Sue mentioned that today the Palestinians have gone to vote. The voting is an act of resistance against occupation. Every day that the Palestinians get to school and get to work is an act of resistance as they are showing they have rights.
The Palestinians have called to the grass roots of the international community to tell the world what has happened and to defend their rights. There were concerns that the Palestinians may be against the boycott but I have not come across any. The Palestinians want Israel to be a pariah state and to end the illegal occupation.
The International Court of Justice has ruled that the wall is illegal and must be dismantled. The settlements are also illegal and must be dismantled. Nothing has happened so the Palestinians are calling for the international community to boycott Israel. This is the only answer as far as the Palestinian people are concerned.
We must make this issue as important as the boycott campaign by the anti apartheid movement was for South Africa. For the young people in the room you must support Palestinian rights as in ten to fifteen years time, you may well get asked what you did to help and support the Palestinian struggle.
In Britain we took up the boycott campaign initially to boycott Israeli goods and only goods or firms that we could prove were directly assisting Israel such as Caterpillar.
All over the UK every Sunday there are people on streets outside supermarkets talking to people and giving out leaflets in favour of the boycott. This is grass roots stuff. If we can do this at grass roots level then the government might change their policy and impose sanctions if they are worried about the electorate. The EU is mealy mouthed - they take no action.
We need to build a mass movement. Why are we selling arms to an illegal occupier? Why are we trading with this regime? The financial world is fragile. If confidence starts to be threatened then things can happen quickly.
In America they are looking at divestment. Churches here are also ooking at divestment. We must look to trade unions where they have pension funds and union funds and get them to divest.
I don't think the situation for the Palestinians has ever been more urgent than it is today.
Ethnic cleansing and genocide is happening to Palestinians.
Palestinians will be in ghettos in Bantustans and forced to beg for work at whatever wage they can get.
We have got to do all we can to ensure that the Palestinians are not continued being ethnically cleansed from their own land.
The Israeli Foreign Ministry has stated that the large settlements will stand and Jerusalem will be the unified capital of Israel.
We have to take action urgently. We have to give the Palestinians our support.
I'm an academic and support BRICUP. I am also someone raised in a national liberation movement and I understand the plight of the Palestinians. In an apartheid state racism is produced in a much more acute way than in other societies. It may not be equivalent but they feed off each other. We should not lose sight of the intersection between apartheid and racism. I want to remind everyone that what takes place in Palestine is as important as what takes place in London.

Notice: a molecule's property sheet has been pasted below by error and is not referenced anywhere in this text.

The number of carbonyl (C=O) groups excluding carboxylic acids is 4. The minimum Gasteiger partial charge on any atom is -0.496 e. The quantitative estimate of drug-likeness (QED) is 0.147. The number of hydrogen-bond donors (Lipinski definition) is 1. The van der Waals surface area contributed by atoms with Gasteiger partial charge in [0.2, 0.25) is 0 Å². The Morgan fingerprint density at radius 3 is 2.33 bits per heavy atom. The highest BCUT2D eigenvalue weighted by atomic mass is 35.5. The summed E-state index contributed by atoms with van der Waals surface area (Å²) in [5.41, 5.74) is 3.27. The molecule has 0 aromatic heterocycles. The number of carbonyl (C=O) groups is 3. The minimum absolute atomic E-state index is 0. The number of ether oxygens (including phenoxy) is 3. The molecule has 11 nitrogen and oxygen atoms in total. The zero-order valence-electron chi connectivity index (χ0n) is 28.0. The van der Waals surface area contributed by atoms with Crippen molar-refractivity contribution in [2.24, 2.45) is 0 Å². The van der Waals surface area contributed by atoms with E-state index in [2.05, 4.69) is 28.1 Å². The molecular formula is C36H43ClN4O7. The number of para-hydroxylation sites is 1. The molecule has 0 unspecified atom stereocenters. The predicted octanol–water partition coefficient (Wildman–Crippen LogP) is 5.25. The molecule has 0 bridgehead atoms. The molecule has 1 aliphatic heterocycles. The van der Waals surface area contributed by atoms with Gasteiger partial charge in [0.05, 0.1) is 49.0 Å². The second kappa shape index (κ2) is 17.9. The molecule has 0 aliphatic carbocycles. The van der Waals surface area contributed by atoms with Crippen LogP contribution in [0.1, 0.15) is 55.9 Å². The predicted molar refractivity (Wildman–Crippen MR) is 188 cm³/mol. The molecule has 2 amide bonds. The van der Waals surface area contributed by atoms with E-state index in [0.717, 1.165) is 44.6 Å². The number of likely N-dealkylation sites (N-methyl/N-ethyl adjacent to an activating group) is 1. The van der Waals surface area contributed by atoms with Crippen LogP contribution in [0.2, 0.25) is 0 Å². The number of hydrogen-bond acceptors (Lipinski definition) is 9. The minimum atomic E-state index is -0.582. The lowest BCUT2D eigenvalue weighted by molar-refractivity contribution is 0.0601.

(The questioner was interrupted and told to give a question but he did not really have one)
My name is Ben and I'm an Iraqi, a Jew and a Muslim. My question is to Uri. Every single Muslim country that has Shariah law is an apartheid country. Woman are second class citizens. Jews, Christians and Buddhists are also second class citizens. What do you say to that?
The question was about how Palestinians can appeal to Israeli courts. Unfortunately I could not hear this questioner to note the exact point.
The moderator asked Uri Davis to respond.
Responding to the first questioner. I apologize for insinuating it is an either/or equation. I have worked for twenty years in the UK and I am a resident of Israel. There is an intersectionality between racism and apartheid. It is not necessarily either/or. The bottom line is a political decision needs to be taken and it is the correct political decision that we should take a page out of the book of the ANC movement.
Responding to the second questioner. I need time to reflect on this question. However to my knowledge citizenship is not denied under Shariah law. Ben interrupted to state that the Arabs in Israel have a vote. Uri then responded – Only 20% of them – most have been denationalised. Ben then responded – What about me? I am a refugee from Iraq. There are 150,000 of us at least. There was quite a bit of uproar at this point and calls to move on.
Responding to the third questioner. I believe apartheid can be defeated through the legal system.
There is talk of genocide. Rwanda and Sudan – that was genocide. I hear talk of Israeli atrocities. Where is the evidence? I do not see the evidence. If you are going to carry out a boycott a lot of public life may grind to a halt. Israel is a thriving economy and produce such things as components for mobile phones and computers. You talk of the wall as an apartheid wall but it is keeping people alive. More money is granted to the Palestinians by the G8 than to the African states. There was quite a bit of uproar going on in this speech and the moderators were told to move on.
This particular questioner made a number of disjointed comments as follows.
We are surrounded by Zionists designed to undermine the Palestinian people.
People who live in Palestine are Palestinians.
September the 11th is not the issue. The issue is the ten billion pounds of aid from America to sustain Israel.